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A trough is bringing rain to WA's northwest. A cold front is bringing showers to southwest WA. A front and a trough are bringing a few showers to SA's southeast, western VIC, and TAS. A trough with onshore winds is generating showers and storms off the NSW coast.

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Mostly SunnySydney NSW

12.6°C

11°C
19°C

Mostly SunnyMelbourne VIC

6.9°C

7°C
15°C

SunnyBrisbane QLD

14.2°C

14°C
23°C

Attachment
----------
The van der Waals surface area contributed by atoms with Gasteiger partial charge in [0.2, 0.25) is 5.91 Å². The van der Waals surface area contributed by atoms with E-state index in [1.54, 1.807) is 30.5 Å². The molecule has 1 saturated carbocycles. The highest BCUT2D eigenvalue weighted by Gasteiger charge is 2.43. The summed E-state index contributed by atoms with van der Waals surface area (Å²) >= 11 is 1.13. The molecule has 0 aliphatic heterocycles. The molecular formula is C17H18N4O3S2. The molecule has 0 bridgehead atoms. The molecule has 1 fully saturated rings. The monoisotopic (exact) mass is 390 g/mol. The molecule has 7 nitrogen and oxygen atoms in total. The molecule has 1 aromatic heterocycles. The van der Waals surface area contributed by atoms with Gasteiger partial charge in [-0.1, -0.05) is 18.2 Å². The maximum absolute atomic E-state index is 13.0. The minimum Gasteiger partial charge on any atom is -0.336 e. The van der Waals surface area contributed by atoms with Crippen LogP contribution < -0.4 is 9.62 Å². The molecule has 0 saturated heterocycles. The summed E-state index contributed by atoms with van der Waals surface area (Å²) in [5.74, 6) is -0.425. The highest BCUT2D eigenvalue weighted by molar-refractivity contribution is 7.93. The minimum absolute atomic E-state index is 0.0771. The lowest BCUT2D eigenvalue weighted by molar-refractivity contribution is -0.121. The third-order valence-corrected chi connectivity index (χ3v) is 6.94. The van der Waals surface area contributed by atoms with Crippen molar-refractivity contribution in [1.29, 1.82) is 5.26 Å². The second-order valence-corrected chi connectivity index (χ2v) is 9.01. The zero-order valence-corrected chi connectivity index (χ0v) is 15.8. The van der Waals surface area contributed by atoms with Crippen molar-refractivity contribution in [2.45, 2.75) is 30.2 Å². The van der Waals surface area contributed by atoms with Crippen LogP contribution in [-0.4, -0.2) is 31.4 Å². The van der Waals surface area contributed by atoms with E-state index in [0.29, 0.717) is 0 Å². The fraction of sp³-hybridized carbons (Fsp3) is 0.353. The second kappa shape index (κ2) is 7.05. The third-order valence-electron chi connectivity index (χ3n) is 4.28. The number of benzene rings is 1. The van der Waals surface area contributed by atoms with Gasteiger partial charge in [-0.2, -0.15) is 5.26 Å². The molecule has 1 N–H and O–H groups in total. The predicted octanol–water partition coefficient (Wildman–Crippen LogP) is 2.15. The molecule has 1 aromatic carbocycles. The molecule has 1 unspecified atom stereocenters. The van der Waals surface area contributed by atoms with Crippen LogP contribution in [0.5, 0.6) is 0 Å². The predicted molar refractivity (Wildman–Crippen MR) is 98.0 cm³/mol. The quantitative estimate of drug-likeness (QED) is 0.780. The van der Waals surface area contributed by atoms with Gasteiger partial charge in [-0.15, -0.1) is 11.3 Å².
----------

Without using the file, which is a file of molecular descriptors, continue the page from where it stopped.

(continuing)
Mostly SunnyPerth WA

13.2°C

11°C
22°C

Late ShowerAdelaide SA

10.6°C

7°C
19°C

Mostly SunnyCanberra ACT

3.6°C

4°C
14°C

Fog Then SunnyHobart TAS

5.3°C

4°C
14°C

Mostly SunnyDarwin NT

24.4°C

22°C
31°C

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Latest News


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Today, 3:08AM UTC

A climate driver called SAM